A seminar on the ATT and its complementarities to the Regional Arms Control Instruments for Partner States, organised by the East African Legislative Assembly (EALA) and International Committee of the Red Cross (ICRC), took place in Arusha over the weekend.
EALA member Pierre Celestin Rwigema, speaking on behalf of Speaker Ngoga Karoli Martin, said it is vital for the region to seriously tackle the matter of illegal arms, adding that the security challenges are more of a concern for intra-state rather than inter-state initiatives.
According to Rwigema, insecurity plays a role in hindering development and destabilizing leaderships, resulting in poor economic development among other consequences.
He warned that arms trafficking and transnational criminality which is often times related to the presence of illegal weapons will threaten the entire African continent if not checked.
Said Rwigema: “In addition, with the EAC now implementing the common market protocol that envisages free movement, there are imminent fears of an increase in cross-border crime.”
“Unfortunately, free movement of persons does not only involve those in search of opportunities, but inevitably also the free movement of criminals. This can be destabilizing and calls for closer co-operation by the agencies.”
He cited articles 123,124 and 125 of the EAC Treaty as explicitly underscoring security as “a critical component in supporting, consolidating, and protecting regional integration.”
Rwigema asserted that the African continent is repositioning itself to be a significant player in global trade, and thus all efforts are needed to ensure regional and continental peace and security.
He also stressed the need for all EAC partner states to ratify the Arms Trade Treaty. At the moment, all six partner states are among the 38 countries that have signed but not ratified the ATT, according to the head of the treaty’s secretariat, Dumisani Dladla.
Dr Philip Mwanika, ICRC focal point in charge of multilateral affairs and humanitarian diplomacy, described the EALA as a critical stakeholder as far as reducing armed violence and conflict mitigation is concerned.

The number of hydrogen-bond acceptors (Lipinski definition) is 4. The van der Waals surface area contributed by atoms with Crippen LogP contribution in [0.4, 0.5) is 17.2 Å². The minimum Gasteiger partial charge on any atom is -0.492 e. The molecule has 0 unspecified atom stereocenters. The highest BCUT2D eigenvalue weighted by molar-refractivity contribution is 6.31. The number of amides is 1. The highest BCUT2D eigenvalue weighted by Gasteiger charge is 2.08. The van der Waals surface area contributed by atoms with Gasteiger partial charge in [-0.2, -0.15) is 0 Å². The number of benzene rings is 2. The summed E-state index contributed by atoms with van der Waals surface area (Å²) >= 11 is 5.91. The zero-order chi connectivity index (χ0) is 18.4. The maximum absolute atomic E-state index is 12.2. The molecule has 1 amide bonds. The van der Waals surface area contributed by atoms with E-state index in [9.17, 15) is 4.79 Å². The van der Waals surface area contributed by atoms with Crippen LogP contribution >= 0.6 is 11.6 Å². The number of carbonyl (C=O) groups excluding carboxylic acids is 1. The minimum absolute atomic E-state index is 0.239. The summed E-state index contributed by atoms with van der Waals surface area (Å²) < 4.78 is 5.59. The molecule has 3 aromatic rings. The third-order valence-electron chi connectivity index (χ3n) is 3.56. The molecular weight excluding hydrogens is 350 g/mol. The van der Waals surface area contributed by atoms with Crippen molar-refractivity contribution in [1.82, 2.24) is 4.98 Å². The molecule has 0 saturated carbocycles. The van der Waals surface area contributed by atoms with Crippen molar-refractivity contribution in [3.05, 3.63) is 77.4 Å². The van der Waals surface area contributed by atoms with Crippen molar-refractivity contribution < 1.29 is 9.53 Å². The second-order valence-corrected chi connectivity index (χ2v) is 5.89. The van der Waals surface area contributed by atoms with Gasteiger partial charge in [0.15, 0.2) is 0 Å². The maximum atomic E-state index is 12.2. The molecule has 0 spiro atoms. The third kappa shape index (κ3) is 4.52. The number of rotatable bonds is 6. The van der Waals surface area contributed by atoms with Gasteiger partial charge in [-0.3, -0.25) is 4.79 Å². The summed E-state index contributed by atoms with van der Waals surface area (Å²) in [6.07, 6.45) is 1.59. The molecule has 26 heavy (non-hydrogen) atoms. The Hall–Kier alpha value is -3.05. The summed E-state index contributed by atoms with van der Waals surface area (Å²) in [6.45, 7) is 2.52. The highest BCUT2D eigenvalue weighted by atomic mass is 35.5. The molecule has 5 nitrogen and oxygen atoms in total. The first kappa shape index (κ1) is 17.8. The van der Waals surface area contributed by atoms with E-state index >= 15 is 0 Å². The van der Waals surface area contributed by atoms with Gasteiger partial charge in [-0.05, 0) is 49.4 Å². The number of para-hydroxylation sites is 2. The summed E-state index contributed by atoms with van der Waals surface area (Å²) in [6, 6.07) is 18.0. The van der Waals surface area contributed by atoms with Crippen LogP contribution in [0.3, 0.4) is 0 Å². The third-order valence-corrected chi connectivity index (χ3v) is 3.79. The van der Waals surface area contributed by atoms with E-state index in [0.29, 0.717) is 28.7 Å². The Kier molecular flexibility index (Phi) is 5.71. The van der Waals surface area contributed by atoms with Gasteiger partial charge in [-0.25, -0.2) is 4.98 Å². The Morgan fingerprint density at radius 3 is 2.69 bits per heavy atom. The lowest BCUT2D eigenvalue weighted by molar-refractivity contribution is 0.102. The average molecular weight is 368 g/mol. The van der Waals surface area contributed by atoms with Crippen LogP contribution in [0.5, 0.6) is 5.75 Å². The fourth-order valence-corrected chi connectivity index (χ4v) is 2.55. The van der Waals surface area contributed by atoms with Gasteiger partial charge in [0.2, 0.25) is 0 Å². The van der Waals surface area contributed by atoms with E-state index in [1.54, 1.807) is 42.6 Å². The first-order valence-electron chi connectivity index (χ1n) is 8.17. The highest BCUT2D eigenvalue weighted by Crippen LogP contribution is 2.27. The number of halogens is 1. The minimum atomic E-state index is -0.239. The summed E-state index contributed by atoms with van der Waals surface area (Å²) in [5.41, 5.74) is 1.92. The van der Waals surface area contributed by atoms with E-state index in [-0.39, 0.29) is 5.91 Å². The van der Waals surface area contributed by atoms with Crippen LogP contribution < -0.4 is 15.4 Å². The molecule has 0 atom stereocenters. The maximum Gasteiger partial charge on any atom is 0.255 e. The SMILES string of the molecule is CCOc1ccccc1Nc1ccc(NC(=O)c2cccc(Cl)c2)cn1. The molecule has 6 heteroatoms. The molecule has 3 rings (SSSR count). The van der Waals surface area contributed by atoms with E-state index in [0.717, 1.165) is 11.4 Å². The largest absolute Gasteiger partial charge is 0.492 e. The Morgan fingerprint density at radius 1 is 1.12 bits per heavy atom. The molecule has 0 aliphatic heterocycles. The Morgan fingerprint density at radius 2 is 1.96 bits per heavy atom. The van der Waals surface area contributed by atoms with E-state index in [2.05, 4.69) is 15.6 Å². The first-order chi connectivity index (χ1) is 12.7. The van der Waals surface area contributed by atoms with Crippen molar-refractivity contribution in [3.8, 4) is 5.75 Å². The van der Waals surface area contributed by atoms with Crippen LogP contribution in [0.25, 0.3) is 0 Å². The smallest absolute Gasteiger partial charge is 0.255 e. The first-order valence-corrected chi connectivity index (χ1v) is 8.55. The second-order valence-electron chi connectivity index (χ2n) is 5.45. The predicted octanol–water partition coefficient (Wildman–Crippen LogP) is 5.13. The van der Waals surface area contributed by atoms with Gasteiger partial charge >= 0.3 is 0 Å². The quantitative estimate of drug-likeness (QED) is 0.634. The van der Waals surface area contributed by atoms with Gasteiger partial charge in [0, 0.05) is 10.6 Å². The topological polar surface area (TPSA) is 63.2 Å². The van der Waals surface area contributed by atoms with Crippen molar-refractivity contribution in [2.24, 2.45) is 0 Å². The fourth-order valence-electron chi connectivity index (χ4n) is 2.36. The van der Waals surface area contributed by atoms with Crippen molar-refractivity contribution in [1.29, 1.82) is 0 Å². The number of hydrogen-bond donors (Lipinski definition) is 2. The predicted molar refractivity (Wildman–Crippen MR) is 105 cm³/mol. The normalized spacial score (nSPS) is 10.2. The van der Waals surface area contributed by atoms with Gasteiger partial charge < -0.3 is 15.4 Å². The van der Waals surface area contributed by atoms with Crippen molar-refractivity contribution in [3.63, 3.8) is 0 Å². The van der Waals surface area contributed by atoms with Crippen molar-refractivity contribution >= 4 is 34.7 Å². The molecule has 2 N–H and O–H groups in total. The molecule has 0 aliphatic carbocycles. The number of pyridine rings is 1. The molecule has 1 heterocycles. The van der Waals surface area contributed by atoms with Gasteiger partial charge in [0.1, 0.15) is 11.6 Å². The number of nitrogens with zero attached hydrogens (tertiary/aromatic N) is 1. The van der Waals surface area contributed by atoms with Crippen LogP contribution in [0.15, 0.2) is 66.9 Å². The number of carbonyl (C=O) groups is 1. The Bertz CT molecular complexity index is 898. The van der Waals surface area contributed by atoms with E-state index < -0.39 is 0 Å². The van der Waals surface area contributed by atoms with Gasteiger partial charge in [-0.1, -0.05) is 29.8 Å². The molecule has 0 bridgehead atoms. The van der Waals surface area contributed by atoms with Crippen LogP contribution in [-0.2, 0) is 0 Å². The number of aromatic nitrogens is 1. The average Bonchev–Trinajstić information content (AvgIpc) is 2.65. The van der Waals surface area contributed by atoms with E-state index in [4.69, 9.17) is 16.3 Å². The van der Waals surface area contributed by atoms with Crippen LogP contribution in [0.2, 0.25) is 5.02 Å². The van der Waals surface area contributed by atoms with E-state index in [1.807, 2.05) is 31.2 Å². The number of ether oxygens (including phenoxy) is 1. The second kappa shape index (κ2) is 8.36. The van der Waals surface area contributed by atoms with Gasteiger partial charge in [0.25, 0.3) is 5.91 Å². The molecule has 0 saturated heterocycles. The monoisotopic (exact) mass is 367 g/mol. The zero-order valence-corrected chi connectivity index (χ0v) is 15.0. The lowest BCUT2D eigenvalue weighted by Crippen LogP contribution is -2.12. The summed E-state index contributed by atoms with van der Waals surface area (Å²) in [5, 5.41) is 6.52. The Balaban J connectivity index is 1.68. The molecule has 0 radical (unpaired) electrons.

He said the ICRC is keen to continue its mandate of supporting civilians living in armed conflict areas, noting the indiscriminate and direct attacks against civilians, hospitals, and even humanitarian workers.
According to Dr Mwanika, after 30-plus years of work in South Sudan and Somalia, the ICRC can now attest to a slow-motion effect of conventional weaponry in displacement and more indirect suffering due to cumulative deterioration of basic services, life chances and livelihoods.
Dladla of the ATT secretariat said whereas importation and related issues of buy and sale of arms is a sovereign right of nations, they must work together to assess the risk of proposed transfers.
These nations need to take measures to regulate arms imports where necessary, which may include reviewing overall import systems and requesting information from exporting states regarding pending or actual authorization of shipment, he stated.
The objectives of the seminar were to demystify certain worrisome provisions of the ATT and provide a platform for perspectives sharing on the treaty as a whole.
ICRC regional legal advisor Eve Massingham expressed surprise that although East Africa is one region of the world that is most gravely affected by small arms and light weapons, not a single East African state is so far a confirmed party to the ATT.
"The failure of any East African state to ratify the treaty seems to be holding others back. The purpose of this seminar is to identify what the roadblocks are to ratifying it," Massingham said.
The ATT, which entered into force in December 2014, is part of the international response to tremendous human suffering caused by the widespread and poorly-regulated availability of conventional weapons in establishing for the first time a global norm for responsible arms transfers.